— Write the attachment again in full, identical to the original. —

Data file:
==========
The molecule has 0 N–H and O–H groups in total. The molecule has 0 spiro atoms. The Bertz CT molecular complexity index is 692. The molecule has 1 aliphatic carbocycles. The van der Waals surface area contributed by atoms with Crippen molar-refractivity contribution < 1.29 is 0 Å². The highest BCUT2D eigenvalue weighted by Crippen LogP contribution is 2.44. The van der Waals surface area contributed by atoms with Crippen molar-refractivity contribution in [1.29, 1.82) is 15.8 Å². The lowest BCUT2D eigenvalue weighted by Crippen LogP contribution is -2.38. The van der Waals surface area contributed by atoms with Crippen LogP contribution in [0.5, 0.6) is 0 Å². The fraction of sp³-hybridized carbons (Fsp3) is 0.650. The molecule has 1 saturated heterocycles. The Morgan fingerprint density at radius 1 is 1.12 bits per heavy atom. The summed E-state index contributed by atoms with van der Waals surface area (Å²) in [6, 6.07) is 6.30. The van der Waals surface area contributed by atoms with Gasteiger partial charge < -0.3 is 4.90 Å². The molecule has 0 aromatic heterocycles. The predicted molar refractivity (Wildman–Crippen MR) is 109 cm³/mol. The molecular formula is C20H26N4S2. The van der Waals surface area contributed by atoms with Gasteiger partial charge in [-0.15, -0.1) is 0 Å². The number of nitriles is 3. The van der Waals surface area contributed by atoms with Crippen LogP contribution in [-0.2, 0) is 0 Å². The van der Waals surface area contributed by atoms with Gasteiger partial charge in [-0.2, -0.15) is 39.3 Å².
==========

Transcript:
The molecule has 0 N–H and O–H groups in total. The molecule has 0 spiro atoms. The Bertz CT molecular complexity index is 692. The molecule has 1 aliphatic carbocycles. The van der Waals surface area contributed by atoms with Crippen molar-refractivity contribution < 1.29 is 0 Å². The highest BCUT2D eigenvalue weighted by Crippen LogP contribution is 2.44. The van der Waals surface area contributed by atoms with Crippen molar-refractivity contribution in [1.29, 1.82) is 15.8 Å². The lowest BCUT2D eigenvalue weighted by Crippen LogP contribution is -2.38. The van der Waals surface area contributed by atoms with Crippen LogP contribution in [0.5, 0.6) is 0 Å². The fraction of sp³-hybridized carbons (Fsp3) is 0.650. The molecule has 1 saturated heterocycles. The Morgan fingerprint density at radius 1 is 1.12 bits per heavy atom. The summed E-state index contributed by atoms with van der Waals surface area (Å²) in [6, 6.07) is 6.30. The van der Waals surface area contributed by atoms with Gasteiger partial charge < -0.3 is 4.90 Å². The molecule has 0 aromatic heterocycles. The predicted molar refractivity (Wildman–Crippen MR) is 109 cm³/mol. The molecular formula is C20H26N4S2. The van der Waals surface area contributed by atoms with Gasteiger partial charge in [-0.15, -0.1) is 0 Å². The number of nitriles is 3. The van der Waals surface area contributed by atoms with Crippen LogP contribution in [-0.2, 0) is 0 Å². The van der Waals surface area contributed by atoms with Gasteiger partial charge in [-0.2, -0.15) is 39.3 Å².